It is used in scientific studies of parthenogenesis since it was discovered to have low levels of naturally occurring thelytoky.

Electric ant

The electric ant (Wasmannia auropunctata), also known as the little fire ant, is a small (approx 1.5 mm long), light to golden brown (ginger) social ant native to Central and South America, now spread to parts of Africa (including Gabon and Cameroon), North America, Puerto Rico, Israel, Cuba, and six Pacific Island groups (including the Galápagos Islands, Hawaii, New Caledonia and the Solomon Islands) plus north-eastern Australia (Cairns).The name, electric ant (or little fire ant) derives from the ant's painful sting relative to its size. This ant's impact in those environments and countries outside of its place of origin has been described as follows:

Wasmannia auropunctata .. is blamed for reducing species diversity, reducing overall abundance of flying and tree-dwelling insects, and eliminating arachnid populations. It is also known for its painful stings. On the Galápagos, it eats the hatchlings of tortoises and attacks the eyes and cloacae of the adult tortoises. It is considered to be perhaps the greatest ant species threat in the Pacific region.

Encarsia formosa

Encarsia formosa is a species of chalcidoid wasp and a well known parasitoid of greenhouse whitefly, one of the first to be used commercially for biological pest control, from the 1920s. They can use at least 15 species of whitefly as a host, including Bemisia tabaci and Aleyrodes proletella.The tiny females (about 0.6 mm long) are black with a yellow abdomen and opalescent wings. This species reproduces asexually via thelytoky induced by Wolbachia infection. Males are produced only rarely. They are slightly larger than females and are completely black in coloration.

Hymenoptera

Hymenoptera is a large order of insects, comprising the sawflies, wasps, bees, and ants. Over 150,000 living species of Hymenoptera have been described, in addition to over 2,000 extinct ones.Females typically have a special ovipositor for inserting eggs into hosts or places that are otherwise inaccessible. The ovipositor is often modified into a stinger. The young develop through holometabolism (complete metamorphosis)—that is, they have a worm-like larval stage and an inactive pupal stage before they mature.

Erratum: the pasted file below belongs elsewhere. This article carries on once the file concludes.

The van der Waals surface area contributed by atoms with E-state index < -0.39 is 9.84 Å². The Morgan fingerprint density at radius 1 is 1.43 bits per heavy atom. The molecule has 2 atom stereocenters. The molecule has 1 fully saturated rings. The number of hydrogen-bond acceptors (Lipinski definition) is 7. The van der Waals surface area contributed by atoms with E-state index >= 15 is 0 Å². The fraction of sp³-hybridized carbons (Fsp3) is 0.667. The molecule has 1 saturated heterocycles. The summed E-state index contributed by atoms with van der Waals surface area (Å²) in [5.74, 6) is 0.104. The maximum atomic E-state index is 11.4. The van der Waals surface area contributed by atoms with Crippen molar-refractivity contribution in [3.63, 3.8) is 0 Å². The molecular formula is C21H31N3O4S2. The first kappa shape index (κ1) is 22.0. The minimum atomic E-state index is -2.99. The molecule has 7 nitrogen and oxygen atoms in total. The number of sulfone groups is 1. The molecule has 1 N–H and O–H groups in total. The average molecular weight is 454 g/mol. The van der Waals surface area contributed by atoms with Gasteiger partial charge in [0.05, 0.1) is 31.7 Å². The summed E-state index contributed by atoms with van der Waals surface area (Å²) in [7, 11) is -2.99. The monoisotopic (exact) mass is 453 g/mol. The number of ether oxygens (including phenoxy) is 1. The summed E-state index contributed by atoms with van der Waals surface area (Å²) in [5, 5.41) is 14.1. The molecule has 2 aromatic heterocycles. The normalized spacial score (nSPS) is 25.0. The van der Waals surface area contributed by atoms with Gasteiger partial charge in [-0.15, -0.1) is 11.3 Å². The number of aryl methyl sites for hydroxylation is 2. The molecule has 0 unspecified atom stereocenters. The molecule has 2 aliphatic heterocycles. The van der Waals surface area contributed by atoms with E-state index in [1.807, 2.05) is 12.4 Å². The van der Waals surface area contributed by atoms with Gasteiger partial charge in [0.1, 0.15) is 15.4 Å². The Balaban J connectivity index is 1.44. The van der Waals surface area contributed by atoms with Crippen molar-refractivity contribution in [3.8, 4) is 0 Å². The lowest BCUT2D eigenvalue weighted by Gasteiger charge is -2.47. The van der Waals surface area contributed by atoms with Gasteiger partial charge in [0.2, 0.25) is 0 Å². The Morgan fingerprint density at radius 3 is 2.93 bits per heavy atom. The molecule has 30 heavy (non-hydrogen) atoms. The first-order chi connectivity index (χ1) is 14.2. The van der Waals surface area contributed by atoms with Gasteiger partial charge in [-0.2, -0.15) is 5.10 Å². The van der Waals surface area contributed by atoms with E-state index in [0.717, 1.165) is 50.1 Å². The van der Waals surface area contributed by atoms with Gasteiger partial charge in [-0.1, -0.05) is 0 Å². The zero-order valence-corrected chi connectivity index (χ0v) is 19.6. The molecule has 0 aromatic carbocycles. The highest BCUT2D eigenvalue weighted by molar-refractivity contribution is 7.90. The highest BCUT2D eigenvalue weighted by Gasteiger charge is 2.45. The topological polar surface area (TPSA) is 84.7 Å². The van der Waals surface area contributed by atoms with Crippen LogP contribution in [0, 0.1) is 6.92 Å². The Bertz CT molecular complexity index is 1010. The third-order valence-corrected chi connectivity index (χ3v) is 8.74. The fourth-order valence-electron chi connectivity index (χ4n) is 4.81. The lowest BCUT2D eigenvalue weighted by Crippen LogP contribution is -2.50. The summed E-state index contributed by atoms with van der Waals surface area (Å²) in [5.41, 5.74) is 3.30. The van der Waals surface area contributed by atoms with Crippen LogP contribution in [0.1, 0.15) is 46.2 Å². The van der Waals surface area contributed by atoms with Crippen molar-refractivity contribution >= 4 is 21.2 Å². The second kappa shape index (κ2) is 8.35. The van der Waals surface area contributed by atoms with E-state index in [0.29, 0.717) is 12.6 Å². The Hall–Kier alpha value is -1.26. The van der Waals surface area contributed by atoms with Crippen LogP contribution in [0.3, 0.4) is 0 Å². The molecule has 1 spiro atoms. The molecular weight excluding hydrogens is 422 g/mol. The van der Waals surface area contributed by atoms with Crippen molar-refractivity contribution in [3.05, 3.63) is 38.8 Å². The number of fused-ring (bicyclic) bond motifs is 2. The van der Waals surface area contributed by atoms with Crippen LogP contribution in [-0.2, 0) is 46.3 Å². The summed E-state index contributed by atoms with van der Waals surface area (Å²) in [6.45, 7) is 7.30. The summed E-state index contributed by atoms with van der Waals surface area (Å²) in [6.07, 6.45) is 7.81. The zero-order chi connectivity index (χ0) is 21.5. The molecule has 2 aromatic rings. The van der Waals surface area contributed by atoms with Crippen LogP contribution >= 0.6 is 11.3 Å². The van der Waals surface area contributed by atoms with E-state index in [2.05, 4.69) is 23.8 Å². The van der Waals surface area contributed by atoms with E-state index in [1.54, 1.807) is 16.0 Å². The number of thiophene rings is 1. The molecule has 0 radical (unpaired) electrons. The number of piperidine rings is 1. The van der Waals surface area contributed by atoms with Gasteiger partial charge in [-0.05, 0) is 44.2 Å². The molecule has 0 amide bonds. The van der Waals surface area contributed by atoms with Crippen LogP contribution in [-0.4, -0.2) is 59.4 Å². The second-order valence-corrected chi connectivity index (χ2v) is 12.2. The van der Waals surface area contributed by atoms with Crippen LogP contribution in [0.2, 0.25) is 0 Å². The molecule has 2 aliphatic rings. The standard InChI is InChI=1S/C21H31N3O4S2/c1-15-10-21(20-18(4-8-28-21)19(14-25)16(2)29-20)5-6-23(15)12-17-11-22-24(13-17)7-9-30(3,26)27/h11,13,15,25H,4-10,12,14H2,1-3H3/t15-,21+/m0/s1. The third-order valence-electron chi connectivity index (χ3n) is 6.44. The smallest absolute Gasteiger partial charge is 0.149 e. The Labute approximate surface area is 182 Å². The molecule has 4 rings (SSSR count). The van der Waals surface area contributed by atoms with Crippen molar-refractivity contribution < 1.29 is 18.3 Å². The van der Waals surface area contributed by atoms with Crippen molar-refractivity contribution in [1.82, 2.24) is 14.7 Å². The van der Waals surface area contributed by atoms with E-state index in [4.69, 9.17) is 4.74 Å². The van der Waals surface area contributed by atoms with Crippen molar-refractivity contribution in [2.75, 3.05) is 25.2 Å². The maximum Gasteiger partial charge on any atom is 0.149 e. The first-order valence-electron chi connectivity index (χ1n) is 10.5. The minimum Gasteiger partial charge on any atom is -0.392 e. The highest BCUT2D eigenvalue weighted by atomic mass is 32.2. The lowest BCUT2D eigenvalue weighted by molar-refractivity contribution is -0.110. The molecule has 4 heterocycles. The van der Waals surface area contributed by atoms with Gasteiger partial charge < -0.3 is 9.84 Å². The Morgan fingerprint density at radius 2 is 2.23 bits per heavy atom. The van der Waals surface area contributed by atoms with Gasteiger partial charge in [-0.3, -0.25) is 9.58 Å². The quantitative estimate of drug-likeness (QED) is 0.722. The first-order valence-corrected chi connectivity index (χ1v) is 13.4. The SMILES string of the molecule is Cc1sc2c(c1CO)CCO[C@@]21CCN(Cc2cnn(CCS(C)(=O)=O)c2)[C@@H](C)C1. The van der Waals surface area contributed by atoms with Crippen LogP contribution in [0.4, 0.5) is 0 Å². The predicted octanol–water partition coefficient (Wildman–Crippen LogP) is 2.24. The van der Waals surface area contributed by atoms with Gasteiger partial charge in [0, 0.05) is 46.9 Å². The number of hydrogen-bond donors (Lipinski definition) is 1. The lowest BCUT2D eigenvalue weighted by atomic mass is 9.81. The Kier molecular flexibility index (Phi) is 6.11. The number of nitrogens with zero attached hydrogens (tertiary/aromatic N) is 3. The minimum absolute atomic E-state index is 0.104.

Inbreeding avoidance

Inbreeding avoidance, or the inbreeding avoidance hypothesis, is a concept in evolutionary biology that refers to the prevention of the deleterious effects of inbreeding. The inbreeding avoidance hypothesis posits that certain mechanisms develop within a species, or within a given population of a species, as a result of natural and sexual selection in order to prevent breeding among related individuals in that species or population. Although inbreeding may impose certain evolutionary costs, inbreeding avoidance, which limits the number of potential mates for a given individual, can inflict opportunity costs. Therefore, a balance exists between inbreeding and inbreeding avoidance. This balance determines whether inbreeding mechanisms develop and the specific nature of said mechanisms.Inbreeding results in inbreeding depression, which is the reduction of fitness of a given population due to inbreeding. Inbreeding depression occurs via one of two mechanisms. The first mechanism involves the appearance of disadvantageous traits via the pairing of deleterious recessive alleles in a mating pair’s progeny. When two related individuals mate, the probability of deleterious recessive alleles pairing in the resulting offspring is higher as compared to when non-related individuals mate. The second mechanism relates to the increased fitness of heterozygotes.

A review of the genetics of inbreeding depression in wild animal and plant populations, as well as in humans, led to the conclusion that inbreeding depression and its opposite, heterosis (hybrid vigor), are predominantly caused by the presence of recessive deleterious alleles in populations. Inbreeding, including self-fertilization in plants and automictic parthenogenesis (thelytoky) in hymenoptera, tends to lead to the harmful expression of deleterious recessive alleles (inbreeding depression). Cross-fertilization between unrelated individuals ordinarily leads to the masking of deleterious recessive alleles in progeny.Many studies have demonstrated that homozygous individuals are often disadvantaged with respect to heterozygous individuals. For example, a study conducted on a population of South African cheetahs demonstrated that the lack of genetic variability among individuals in the population has resulted in negative consequences for individuals, such as a greater rate of juvenile mortality and spermatozoal abnormalities. When heterozygotes possess a fitness advantage relative to a homozygote, a population with a large number of homozygotes will have a relatively reduced fitness, thus leading to inbreeding depression. Through these described mechanisms, the effects of inbreeding depression are often severe enough to cause the evolution of inbreeding avoidance mechanisms.